Pacific Legal Foundation’s Center for the Separation of Powers, The Center for Growth and Opportunity, and George Mason University’s Law & Economics Center seek papers for a research roundtable on due process deficits in regulatory agencies’ enforcement and adjudication practices, to be held in October 2022, at the Scalia Law School. A constellation of distinct but interrelated due process deficits has arisen as the regulatory state has grown larger and gradually supplanted courts’ traditional role in resolving disputes. Among the most important of these deficits are lack of notice to affected persons, delay or denial of access to court, lack of impartial adjudicators, agency failure to respond promptly to allegations of wrongdoing, disproportionate and unfair penalties, and lack of democratic accountability. Many regulatory agencies employ practices that skirt the most basic due process protections. These deficits not only have adverse legal effects and raise serious Rule of Law concerns, they also often bring significant economic concerns from lack of predictability, inefficiencies associated with underinformed regulators, and inadequately reasoned or arbitrarily identified compliance costs.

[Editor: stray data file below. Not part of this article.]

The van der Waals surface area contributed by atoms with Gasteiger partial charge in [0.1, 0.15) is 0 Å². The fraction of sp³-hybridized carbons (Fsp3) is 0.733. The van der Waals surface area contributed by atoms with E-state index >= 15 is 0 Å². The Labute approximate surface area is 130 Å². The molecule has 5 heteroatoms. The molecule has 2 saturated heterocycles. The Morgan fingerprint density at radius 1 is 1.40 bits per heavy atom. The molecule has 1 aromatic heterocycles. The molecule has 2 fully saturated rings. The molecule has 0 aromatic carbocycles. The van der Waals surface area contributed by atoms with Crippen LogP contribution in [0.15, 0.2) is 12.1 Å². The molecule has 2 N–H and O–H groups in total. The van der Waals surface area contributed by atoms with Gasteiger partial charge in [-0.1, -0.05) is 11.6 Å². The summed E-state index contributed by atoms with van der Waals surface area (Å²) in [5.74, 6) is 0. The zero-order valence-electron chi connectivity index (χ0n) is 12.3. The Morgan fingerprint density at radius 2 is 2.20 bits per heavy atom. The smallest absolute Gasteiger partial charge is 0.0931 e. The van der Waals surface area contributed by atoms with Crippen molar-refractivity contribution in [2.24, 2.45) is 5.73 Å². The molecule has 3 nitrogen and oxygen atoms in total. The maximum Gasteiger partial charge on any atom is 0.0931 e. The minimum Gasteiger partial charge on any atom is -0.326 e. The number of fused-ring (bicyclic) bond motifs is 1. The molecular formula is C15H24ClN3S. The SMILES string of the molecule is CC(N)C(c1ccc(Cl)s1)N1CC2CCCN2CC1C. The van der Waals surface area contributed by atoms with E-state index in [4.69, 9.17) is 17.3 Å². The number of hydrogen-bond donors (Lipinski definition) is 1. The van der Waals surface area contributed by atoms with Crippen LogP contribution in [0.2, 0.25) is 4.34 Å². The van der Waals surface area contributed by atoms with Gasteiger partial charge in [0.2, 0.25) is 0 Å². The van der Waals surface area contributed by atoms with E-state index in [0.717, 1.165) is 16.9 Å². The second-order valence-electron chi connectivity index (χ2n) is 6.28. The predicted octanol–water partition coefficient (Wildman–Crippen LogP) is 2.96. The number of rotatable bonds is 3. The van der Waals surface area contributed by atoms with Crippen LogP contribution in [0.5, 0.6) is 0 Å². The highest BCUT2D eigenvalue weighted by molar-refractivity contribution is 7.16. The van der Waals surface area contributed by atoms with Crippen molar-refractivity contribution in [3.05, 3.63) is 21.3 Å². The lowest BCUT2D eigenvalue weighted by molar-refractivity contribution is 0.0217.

For full details, you can see the Call for Papers here.
Proposals should be submitted by May 1, 2022, to Alison Somin at firstname.lastname@example.org. Early proposal submission is encouraged, as proposals will be reviewed on a rolling basis, and approvals will allow authors to begin work early. Submissions after May 1, 2022, may be accepted if space at the roundtable and budget permit.